Surely the pacer should be 2.59.59. Any more or any less would be a disgrace! The only time I used a pacer was at Manchester when going for sub 3.15 and stuck with him till about the last half mile and then left him and came in at 3.13.xx. He did a good job that pacer in terrible conditions...but remember pacers are human and can have bad days too!
Oh, and got my GFA london mag today...
mark1981 - I'll be aiming to hit the line with about 30 seconds to spare. This will mean hitting 25 miles in ~2:51:00, 26 miles in ~2:58:00, and 26.2 in ~2:59:30. With the best will in the world, mile markers, Garmins and humans are not 100% accurate so there needs to room for error.
Probably more detail than is necessary, but I'll be using 'Lap Pace' on my Garmin to guide my pace during the race (but I won't stress about a downhill mile being slightly quicker or an uphill being slightly slower than the average). I will switch off the Autolap on my Garmin, and will manually hit 'lap' every time I go past a mile marker. A second field on my Garmin will show 'Avg. Lap'. The aim will be to keep this at around 6:50 min/mile to give 30-60 seconds slack by the end. With this strategy, it won't matter whether my Garmin ends up recording 26.2 miles or 26.6 miles (they almost always overmeasure), and even if the 26 mile marker is wrongly placed by 100 metres or so then we still get in under 3 hours because of the 30 seconds of slack. Although my plan is to get to the racecourse super-early, and physically check the distance between the 26 mile marker and the finish line. I don't want any surprises!
That sounds good to me Njord, I understand that pacers can't always get it perfect to the hour,minute and second, just wondered what time you were aiming for.
It probably sounds like a stupid question to some people but the difference between someone running 2.59.01 to 3.00.59 is quite a big one especially when you're tired.
Im hoping I don't need to rely on anyone to set my pace but it doesn't hurt to ask.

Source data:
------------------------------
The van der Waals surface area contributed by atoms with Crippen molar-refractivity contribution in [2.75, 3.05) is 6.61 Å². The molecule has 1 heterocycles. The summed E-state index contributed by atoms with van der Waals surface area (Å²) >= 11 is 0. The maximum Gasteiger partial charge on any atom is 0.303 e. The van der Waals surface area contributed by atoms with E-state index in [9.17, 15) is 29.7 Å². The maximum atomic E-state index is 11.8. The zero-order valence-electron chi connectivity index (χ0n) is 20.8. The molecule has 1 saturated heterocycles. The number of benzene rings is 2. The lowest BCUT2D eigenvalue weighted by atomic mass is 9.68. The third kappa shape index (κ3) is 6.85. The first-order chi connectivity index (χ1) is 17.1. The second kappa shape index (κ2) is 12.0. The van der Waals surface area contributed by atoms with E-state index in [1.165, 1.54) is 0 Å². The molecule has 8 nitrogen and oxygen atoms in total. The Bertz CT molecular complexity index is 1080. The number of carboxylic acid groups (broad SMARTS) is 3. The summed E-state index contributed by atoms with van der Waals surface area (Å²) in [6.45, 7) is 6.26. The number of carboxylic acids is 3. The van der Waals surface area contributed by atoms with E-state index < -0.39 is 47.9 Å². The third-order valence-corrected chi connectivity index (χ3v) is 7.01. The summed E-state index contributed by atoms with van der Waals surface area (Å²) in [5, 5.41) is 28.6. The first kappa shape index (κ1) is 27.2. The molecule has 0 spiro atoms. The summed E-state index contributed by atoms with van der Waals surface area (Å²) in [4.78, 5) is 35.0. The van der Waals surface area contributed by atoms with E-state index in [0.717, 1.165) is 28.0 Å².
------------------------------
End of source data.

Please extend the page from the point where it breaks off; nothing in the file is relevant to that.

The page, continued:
Njord I am concerned you mention an uphill mile. That's not what I enetered Chester for
My first-ever marathon was the 2006 Flora London Marathon. I reached half-way in 1:29:30 and finished with 2:58:46. I spent the entire second half ticking off the miles and checking at each one that I still had those 30 seconds in the bank. I daresay I could have picked up the pace slightly towards the finish if I really needed to, but having a small buffer (1 minute or less) is a better place to be.
I don't think anyone would appreciate a pacer throwing in a 5:30 last mile to duck under their target time (as if I could manage that after 26 miles!).
Barlick - an 'uphill' mile will be 7:02 minutes for the same effort as a 6:52 flat one. What inclines there are will be short or shallow. Sandy Lane towards the finish is as tough as they get - time to dig deep and remember all those hard miles run in training
Chester course is pretty darned flat. Not pancake, but you really wouldn't want that. Marathons in places like Rotterdam or Amsterdam can be very windy without hills to break up the airflow, and shallow inclines use leg muscles differently and help break up the monotony.
Do not stress about hills at Chester. They are small, short and few and far between. Honestly.
thanks for all the info Njord - all very useful. And thanks for asking, Mark1981, as I was wondering the same thing, albeit about the 3:15 pacer (Neil - almost as attractive as Njord). I'm reasured about Sandy Lane being either short or shallow (assuming this is the baby at mile 24 that I've heard lots about).
The hill at mile 24 is not really that nasty...it's just that it is at mile 24 that makes it so infamous. Just be prepared for it and sprint up that sucker impressing your fellow runners. Then collapse.